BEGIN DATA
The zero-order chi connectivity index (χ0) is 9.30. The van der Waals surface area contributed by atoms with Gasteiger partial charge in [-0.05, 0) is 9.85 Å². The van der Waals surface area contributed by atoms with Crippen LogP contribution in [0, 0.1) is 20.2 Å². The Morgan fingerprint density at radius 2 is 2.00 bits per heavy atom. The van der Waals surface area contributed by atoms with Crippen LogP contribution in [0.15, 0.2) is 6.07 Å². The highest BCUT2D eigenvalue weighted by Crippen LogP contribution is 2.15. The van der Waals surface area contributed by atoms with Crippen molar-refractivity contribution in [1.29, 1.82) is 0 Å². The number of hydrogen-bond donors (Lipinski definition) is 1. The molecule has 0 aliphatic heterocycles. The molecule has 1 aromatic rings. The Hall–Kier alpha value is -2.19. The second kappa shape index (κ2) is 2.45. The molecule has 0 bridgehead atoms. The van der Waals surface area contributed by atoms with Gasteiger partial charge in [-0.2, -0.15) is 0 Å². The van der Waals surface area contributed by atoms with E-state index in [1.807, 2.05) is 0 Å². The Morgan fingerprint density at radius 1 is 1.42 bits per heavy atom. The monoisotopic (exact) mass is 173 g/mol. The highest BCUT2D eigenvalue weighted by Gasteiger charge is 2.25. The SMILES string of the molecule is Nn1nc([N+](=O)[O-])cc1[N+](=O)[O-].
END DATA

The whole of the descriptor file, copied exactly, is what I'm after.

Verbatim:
The zero-order chi connectivity index (χ0) is 9.30. The van der Waals surface area contributed by atoms with Gasteiger partial charge in [-0.05, 0) is 9.85 Å². The van der Waals surface area contributed by atoms with Crippen LogP contribution in [0, 0.1) is 20.2 Å². The Morgan fingerprint density at radius 2 is 2.00 bits per heavy atom. The van der Waals surface area contributed by atoms with Crippen LogP contribution in [0.15, 0.2) is 6.07 Å². The highest BCUT2D eigenvalue weighted by Crippen LogP contribution is 2.15. The van der Waals surface area contributed by atoms with Crippen molar-refractivity contribution in [1.29, 1.82) is 0 Å². The number of hydrogen-bond donors (Lipinski definition) is 1. The molecule has 0 aliphatic heterocycles. The molecule has 1 aromatic rings. The Hall–Kier alpha value is -2.19. The second kappa shape index (κ2) is 2.45. The molecule has 0 bridgehead atoms. The van der Waals surface area contributed by atoms with Gasteiger partial charge in [-0.2, -0.15) is 0 Å². The van der Waals surface area contributed by atoms with E-state index in [1.807, 2.05) is 0 Å². The Morgan fingerprint density at radius 1 is 1.42 bits per heavy atom. The monoisotopic (exact) mass is 173 g/mol. The highest BCUT2D eigenvalue weighted by Gasteiger charge is 2.25. The SMILES string of the molecule is Nn1nc([N+](=O)[O-])cc1[N+](=O)[O-].